Ronny Graham, citing statistics from the non-profit organization Open Doors, asserts that persecution against Christians is rampant and dramatic, escalating in many parts of the world in which professing Christians suffer governmental harassment, torture, . . .
The Kingdom of God is our goal, and our vision of what it means gives us compelling motivation to overcome, grow, and bear fruit in preparation for eternal life.
Human discernment can be developed and exercised, triggering early warning systems with the reactions of revulsion and confusion when confronted by evil.
Do we answer a foolish question in an attempt to help, or do we refrain from answering, not wanting to legitimize the fool and his foolishness?
John Ritenbaugh, focusing on Proverbs 4:7, maintains that our supreme objective in godly living is attainment and cultivation of wisdom, which consists of attributes giving us skill in living. We learn that the Book of Ecclesiastes has no meaning for someo. . .
John Ritenbaugh, reminding us that Ecclesiastes chapters 1-6 contains a sub-theme of materialism—specifically an indictment of the supposed satisfaction one receives from it suggests that materialism contains no lasting fulfillment. According to some. . .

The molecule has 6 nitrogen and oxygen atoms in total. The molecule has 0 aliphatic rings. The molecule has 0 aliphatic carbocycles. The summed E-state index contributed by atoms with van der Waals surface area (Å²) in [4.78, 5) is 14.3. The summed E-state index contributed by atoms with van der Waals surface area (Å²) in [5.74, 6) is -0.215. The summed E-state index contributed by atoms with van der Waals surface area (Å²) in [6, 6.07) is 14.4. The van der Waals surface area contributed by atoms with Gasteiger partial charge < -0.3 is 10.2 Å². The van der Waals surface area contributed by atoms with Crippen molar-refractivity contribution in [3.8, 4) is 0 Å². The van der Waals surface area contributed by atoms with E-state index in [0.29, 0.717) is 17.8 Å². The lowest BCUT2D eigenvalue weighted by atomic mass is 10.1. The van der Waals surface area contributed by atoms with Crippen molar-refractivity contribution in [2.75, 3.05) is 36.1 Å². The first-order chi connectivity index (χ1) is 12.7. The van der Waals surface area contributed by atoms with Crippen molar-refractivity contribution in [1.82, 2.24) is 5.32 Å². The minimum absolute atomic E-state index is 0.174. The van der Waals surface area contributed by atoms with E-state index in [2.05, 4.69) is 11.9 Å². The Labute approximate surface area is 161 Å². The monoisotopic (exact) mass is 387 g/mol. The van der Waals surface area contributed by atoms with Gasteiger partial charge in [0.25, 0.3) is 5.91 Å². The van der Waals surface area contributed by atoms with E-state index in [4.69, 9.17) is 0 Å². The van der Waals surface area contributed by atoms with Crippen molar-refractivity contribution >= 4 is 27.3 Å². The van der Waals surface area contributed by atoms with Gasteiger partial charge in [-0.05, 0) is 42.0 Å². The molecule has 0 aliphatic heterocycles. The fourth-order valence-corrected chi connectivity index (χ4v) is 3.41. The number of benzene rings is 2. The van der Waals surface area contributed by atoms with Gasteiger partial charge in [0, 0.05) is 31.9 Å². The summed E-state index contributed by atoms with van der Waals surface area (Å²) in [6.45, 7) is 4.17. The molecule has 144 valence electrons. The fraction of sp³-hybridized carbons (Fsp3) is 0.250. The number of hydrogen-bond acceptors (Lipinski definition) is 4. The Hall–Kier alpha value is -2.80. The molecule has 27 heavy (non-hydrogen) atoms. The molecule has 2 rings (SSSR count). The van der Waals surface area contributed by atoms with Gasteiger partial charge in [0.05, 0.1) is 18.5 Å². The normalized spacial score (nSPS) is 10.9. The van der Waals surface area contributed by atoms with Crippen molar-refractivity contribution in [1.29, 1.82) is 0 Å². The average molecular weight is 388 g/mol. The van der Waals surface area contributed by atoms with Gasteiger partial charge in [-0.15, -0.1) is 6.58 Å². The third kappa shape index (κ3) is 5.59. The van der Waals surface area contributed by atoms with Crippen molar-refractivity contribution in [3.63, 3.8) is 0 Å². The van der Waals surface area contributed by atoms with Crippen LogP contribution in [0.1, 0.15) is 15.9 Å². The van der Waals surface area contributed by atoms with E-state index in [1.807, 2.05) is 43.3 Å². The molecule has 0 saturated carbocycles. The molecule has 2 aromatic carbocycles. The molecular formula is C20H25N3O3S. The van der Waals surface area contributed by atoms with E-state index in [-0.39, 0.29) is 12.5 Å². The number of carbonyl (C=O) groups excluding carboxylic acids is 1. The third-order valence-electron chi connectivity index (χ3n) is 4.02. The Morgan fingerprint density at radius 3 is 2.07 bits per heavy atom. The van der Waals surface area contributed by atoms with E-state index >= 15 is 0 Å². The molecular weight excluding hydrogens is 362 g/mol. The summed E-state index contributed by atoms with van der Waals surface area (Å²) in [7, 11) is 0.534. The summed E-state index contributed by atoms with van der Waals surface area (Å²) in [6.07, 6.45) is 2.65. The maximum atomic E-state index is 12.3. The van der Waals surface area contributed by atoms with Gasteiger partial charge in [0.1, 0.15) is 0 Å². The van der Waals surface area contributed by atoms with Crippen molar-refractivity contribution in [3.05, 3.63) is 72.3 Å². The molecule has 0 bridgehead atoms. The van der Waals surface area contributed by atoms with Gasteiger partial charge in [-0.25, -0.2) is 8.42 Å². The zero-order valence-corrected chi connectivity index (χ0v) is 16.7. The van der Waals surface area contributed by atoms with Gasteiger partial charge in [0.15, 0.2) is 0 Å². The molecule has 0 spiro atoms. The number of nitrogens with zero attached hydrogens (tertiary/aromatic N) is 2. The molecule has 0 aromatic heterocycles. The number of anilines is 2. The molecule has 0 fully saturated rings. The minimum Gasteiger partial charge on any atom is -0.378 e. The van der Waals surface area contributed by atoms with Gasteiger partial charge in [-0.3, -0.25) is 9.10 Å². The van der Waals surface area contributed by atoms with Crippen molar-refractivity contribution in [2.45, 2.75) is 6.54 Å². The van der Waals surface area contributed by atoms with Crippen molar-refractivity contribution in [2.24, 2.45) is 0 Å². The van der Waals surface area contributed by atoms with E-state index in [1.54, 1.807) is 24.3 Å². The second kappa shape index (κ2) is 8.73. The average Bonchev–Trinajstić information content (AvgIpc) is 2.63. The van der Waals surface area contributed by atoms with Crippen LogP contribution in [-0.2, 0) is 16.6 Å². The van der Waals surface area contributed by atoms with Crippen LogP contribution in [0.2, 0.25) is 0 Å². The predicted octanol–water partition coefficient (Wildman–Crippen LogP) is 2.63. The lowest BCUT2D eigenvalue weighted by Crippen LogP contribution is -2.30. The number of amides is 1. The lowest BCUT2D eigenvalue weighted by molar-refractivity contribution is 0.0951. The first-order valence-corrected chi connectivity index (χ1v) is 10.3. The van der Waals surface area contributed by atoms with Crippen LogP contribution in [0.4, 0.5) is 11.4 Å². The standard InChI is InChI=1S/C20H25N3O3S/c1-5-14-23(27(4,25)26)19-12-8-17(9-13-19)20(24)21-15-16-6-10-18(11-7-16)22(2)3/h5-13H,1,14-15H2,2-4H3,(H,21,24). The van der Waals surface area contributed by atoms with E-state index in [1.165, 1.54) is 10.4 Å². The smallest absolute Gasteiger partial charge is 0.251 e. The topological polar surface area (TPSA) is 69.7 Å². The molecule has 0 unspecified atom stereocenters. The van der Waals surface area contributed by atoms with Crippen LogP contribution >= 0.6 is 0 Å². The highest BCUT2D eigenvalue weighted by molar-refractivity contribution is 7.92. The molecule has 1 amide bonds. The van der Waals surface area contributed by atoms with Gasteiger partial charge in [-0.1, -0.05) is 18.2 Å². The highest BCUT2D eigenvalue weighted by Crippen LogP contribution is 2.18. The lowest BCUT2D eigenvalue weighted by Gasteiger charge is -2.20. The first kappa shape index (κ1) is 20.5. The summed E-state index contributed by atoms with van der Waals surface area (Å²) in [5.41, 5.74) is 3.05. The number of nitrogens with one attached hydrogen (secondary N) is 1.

John Ritenbaugh focuses upon vision - an especially vivid picture in the mind's eye (undergirded by faith, scriptural revelation, and prompted by God's Holy Spirit) to anticipate and plan for events and results which have not yet occurred. This foresight o. . .
If we fear things other than God, we stunt our spiritual growth. We stop overcoming because any non-godly fear will involve self-centeredness, the opposite of God.
John Ritenbaugh reiterates that satisfaction in life does not derive from material things or wealth, by instead from an eternal relationship with God who has given us abundant spiritual gifts which we must reciprocate by developing skill in living from usi. . .
Many of us like sneak previews of movies or books. Some of us even fast-forward or read ahead to catch a glimpse of the ending of a story. David Maas compares this natural curiosity to God's practice of showing us in His Word how life's experiences can tur. . .
Spiritual discernment is a gift from God, enabling us to judge between good and evil, comparing things with God's Word to see if they align with His standards.
Is there such a thing as luck? Is the world subject to pure coincidence or blind fate? Mike Ford tackles this philosophical subject with the truth of God's Word, concluding that, when it comes to His chosen people, God leaves nothing to chance!
Human nature has a perverse drive to take risks, pushing the envelope, taking unwise chances, foolishly gambling away the future. Foolishness is sin.
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